Applying the science of genetics to the care and treatment of older adults promises to revolutionize our quality of life and extend the human lifespan. This class will explore how genetics is connected to the aging process and how genetics-fueled precision medicine is beginning to be used prior to treatment, to reduce mortality and improve patient outcomes. This class will arm you with knowledge about a new set of tools, possibly leading to a better dialog with your everyday and critical care health providers.

Tuesday, April 25: New Frontiers in Genetics and Precision Medicine

Hosted by leaders from one of America’s fastest growing private biotechnology companies, this discussion will highlight the link between genetics and individualized care. By evaluating genetic variations along with clinical data, the speakers will provide insights about how a deeper understanding of individual characteristics is leading to better patient outcomes. In this discussion, attendees will get an inside perspective about how precision medicine is changing the lives of people across the country.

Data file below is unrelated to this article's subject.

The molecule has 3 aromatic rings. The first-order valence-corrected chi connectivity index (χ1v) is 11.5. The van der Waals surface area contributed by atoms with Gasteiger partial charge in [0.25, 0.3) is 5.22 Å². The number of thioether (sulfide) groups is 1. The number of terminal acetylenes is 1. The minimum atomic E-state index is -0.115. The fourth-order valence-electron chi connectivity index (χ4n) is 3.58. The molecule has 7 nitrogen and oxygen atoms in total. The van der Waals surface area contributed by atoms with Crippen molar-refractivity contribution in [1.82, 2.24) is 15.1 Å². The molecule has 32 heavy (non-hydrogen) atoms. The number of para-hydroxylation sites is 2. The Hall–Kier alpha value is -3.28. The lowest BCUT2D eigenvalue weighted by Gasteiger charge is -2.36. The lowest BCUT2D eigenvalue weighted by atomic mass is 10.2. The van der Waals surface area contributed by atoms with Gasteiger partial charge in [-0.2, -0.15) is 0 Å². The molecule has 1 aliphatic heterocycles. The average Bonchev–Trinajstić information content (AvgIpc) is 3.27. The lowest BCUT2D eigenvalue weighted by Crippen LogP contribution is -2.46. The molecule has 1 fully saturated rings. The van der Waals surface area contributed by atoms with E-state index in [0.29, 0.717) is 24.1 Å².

Presenters: Kirt Pfaff, Vice President of Commercial Operations, PROOVE, Brian Meshkin, Founder and CEO, PROOVE, May Hafez, MD, Manager Of Clinical Operations and Science Liaison, PROOVE.

Tuesday, May 2: The Place of Genetics in Aging

  • Gene environment interactions and aging.
  • Changes in genes and gene expression with aging
  • Connections between rare genetic disorders and age-related brain disorders.

Presenter: Moyra Smith, Ph.D. University College, London;  MD, University of Pretoria, South Africa; Professor Emeritus, Department of Pediatrics, UCI.